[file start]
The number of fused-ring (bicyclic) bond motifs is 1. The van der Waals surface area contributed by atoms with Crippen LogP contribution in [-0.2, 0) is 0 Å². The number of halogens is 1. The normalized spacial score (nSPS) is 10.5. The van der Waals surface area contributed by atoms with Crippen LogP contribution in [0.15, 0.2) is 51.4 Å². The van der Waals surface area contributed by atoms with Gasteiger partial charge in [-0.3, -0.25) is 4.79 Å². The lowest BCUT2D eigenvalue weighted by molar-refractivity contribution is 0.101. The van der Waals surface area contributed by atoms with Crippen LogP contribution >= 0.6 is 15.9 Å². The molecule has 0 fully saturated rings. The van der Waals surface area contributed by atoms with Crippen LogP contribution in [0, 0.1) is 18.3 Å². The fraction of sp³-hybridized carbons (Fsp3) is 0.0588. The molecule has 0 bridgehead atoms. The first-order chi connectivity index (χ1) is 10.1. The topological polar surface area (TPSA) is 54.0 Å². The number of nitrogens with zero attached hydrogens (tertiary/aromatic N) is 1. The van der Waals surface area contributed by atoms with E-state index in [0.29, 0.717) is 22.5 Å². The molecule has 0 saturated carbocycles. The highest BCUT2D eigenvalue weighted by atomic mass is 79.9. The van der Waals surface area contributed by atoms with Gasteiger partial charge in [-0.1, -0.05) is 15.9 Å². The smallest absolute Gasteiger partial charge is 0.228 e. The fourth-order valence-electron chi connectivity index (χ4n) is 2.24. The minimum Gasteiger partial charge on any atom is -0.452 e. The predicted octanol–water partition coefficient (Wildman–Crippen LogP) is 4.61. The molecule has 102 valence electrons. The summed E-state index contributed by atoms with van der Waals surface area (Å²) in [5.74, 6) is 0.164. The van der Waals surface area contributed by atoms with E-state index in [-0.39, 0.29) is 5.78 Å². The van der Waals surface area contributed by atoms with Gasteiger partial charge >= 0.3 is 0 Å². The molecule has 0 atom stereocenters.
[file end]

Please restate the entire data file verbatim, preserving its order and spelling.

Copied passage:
The number of fused-ring (bicyclic) bond motifs is 1. The van der Waals surface area contributed by atoms with Crippen LogP contribution in [-0.2, 0) is 0 Å². The number of halogens is 1. The normalized spacial score (nSPS) is 10.5. The van der Waals surface area contributed by atoms with Crippen LogP contribution in [0.15, 0.2) is 51.4 Å². The van der Waals surface area contributed by atoms with Gasteiger partial charge in [-0.3, -0.25) is 4.79 Å². The lowest BCUT2D eigenvalue weighted by molar-refractivity contribution is 0.101. The van der Waals surface area contributed by atoms with Crippen LogP contribution >= 0.6 is 15.9 Å². The molecule has 0 fully saturated rings. The van der Waals surface area contributed by atoms with Crippen LogP contribution in [0, 0.1) is 18.3 Å². The fraction of sp³-hybridized carbons (Fsp3) is 0.0588. The molecule has 0 bridgehead atoms. The first-order chi connectivity index (χ1) is 10.1. The topological polar surface area (TPSA) is 54.0 Å². The number of nitrogens with zero attached hydrogens (tertiary/aromatic N) is 1. The van der Waals surface area contributed by atoms with E-state index in [0.29, 0.717) is 22.5 Å². The molecule has 0 saturated carbocycles. The highest BCUT2D eigenvalue weighted by atomic mass is 79.9. The van der Waals surface area contributed by atoms with Gasteiger partial charge in [-0.1, -0.05) is 15.9 Å². The smallest absolute Gasteiger partial charge is 0.228 e. The fourth-order valence-electron chi connectivity index (χ4n) is 2.24. The minimum Gasteiger partial charge on any atom is -0.452 e. The predicted octanol–water partition coefficient (Wildman–Crippen LogP) is 4.61. The molecule has 102 valence electrons. The summed E-state index contributed by atoms with van der Waals surface area (Å²) in [5.74, 6) is 0.164. The van der Waals surface area contributed by atoms with E-state index in [-0.39, 0.29) is 5.78 Å². The van der Waals surface area contributed by atoms with Gasteiger partial charge >= 0.3 is 0 Å². The molecule has 0 atom stereocenters.